We all need to reflect on gratitude.
The simple thanks for seeing what is, rather than what is not.
For the greatest treasures are nearly always the most simple.
And gratitude has the benefit of being the opposite of a haughty ego.
“Your complaints are not over the lack of necessities but the abundance of benefits. You bellyache over the frills, not the basics; over benefits, not essentials. The source of your problems is your blessings.” José gave me a lot for my dollar; he gave me a lesson on gratitude. Gratitude. More aware of what you have than what you don’t. Recognizing the treasure in the simple— a child’s hug, fertile soil, a golden sunset. Relishing in the comfort of the common— a warm bed, a hot meal, a clean shirt.
–Max Lucado, Six Hours One Friday
How often are we caught up in our lack of benefits, instead of being thankful for our many necessities?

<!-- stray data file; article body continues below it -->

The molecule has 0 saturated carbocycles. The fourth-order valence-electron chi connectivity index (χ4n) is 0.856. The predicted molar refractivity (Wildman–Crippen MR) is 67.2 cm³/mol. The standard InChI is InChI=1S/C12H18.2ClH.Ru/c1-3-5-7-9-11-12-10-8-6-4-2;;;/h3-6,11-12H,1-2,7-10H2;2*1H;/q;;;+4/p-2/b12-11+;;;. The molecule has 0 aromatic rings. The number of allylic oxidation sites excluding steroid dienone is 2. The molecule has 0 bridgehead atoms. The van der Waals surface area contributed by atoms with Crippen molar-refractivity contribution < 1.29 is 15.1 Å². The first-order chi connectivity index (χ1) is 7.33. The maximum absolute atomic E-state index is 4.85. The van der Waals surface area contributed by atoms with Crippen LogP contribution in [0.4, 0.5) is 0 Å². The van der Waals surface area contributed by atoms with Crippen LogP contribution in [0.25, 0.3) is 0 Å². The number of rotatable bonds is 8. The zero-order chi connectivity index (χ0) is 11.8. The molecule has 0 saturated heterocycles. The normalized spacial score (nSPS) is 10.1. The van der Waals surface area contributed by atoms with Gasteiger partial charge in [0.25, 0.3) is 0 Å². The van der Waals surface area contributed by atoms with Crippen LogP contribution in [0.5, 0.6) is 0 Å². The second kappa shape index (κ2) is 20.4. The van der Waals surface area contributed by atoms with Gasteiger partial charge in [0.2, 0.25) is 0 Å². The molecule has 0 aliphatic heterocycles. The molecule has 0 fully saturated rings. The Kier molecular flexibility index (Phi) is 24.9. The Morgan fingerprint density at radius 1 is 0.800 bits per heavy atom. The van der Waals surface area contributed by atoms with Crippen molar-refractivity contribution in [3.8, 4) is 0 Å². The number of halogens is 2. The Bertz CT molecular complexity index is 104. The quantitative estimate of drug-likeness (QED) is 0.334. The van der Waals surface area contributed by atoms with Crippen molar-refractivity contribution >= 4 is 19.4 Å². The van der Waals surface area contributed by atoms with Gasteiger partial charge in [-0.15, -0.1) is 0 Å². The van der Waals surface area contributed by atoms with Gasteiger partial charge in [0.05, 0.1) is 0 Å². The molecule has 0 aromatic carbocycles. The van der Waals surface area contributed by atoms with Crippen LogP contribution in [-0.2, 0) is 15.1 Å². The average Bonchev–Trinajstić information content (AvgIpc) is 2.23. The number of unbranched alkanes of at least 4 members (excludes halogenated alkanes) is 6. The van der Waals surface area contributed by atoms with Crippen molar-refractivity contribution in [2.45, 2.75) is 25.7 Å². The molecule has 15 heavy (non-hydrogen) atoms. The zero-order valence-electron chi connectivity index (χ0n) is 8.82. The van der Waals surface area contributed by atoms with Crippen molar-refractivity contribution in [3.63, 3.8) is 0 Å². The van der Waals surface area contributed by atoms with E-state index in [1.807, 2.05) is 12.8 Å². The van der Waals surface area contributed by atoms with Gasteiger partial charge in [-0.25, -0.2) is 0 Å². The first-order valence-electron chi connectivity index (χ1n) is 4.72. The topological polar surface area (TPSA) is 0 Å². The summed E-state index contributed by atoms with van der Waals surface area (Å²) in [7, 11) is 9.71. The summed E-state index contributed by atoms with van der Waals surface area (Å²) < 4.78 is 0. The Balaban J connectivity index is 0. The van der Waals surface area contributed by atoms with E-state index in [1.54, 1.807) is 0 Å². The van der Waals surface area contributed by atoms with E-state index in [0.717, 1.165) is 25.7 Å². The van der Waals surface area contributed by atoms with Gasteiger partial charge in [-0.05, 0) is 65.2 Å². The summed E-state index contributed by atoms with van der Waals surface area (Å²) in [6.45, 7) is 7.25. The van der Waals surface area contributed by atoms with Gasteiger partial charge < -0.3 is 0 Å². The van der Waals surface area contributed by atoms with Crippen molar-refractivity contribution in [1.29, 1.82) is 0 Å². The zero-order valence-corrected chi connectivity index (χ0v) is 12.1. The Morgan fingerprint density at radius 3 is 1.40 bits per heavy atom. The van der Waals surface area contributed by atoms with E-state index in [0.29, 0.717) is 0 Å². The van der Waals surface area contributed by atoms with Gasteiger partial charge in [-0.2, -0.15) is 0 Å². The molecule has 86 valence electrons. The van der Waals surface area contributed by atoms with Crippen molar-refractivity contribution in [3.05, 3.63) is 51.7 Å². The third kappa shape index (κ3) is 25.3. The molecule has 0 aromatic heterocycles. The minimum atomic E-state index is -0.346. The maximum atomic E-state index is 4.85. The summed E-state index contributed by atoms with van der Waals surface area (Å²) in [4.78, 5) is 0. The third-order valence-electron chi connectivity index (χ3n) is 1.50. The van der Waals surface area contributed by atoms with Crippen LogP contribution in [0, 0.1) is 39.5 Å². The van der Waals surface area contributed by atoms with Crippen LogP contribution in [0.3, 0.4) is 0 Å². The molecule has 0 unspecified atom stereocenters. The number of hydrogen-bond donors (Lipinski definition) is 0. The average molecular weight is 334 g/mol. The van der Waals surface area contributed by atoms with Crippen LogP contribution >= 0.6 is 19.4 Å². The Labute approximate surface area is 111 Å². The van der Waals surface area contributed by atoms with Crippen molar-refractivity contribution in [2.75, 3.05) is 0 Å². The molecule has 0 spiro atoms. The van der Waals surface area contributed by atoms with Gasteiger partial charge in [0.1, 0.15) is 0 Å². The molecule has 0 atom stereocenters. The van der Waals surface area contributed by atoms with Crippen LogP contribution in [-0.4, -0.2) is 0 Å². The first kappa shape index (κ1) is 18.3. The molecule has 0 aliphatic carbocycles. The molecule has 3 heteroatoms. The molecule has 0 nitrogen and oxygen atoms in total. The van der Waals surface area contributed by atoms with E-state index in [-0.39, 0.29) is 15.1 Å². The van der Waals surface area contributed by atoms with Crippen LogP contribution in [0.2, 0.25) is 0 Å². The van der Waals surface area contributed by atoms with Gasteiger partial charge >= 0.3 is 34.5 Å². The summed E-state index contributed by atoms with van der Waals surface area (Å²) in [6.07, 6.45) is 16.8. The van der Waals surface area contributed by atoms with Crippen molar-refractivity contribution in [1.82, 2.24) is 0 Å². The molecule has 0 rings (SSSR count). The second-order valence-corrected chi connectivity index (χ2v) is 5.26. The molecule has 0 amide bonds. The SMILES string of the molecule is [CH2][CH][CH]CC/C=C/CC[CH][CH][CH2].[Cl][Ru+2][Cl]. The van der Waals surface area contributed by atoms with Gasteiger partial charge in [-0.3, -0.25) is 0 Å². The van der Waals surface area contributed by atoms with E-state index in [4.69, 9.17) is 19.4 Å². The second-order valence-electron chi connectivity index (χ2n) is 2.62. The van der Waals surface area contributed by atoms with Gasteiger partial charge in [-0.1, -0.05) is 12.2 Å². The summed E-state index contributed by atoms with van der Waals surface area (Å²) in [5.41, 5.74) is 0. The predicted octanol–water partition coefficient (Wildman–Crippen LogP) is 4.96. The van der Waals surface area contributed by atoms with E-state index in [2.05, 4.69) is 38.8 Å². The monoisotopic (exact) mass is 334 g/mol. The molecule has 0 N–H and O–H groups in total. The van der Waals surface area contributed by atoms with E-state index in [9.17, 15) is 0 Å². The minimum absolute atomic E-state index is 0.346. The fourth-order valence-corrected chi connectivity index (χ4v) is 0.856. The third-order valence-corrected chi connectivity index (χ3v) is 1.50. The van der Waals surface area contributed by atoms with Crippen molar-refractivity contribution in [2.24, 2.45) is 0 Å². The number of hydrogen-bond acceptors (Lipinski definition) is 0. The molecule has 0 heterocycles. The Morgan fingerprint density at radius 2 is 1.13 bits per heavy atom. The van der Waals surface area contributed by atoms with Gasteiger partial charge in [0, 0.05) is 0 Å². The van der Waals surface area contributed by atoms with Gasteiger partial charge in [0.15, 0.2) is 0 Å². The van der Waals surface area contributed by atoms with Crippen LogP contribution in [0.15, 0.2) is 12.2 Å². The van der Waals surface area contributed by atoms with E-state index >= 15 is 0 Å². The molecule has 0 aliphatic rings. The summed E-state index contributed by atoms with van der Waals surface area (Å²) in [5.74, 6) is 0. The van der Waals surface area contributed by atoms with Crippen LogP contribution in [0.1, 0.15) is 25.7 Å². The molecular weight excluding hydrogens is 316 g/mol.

And at the same time we are blind to the simple treasures that we see everyday.
Shame on us for having such a poor prospective, which is, after-all, the key to gratitude.
“I want to cultivate a deep sense of gratitude, of groundedness, of enough, even while I’m longing for something more. The longing and the gratitude, both. I’m practicing believing that God knows more than I know, that he sees what I can’t, that he’s weaving a future I can’t even imagine from where I sit this morning.”
–Shauna Niequist, Bread And Wine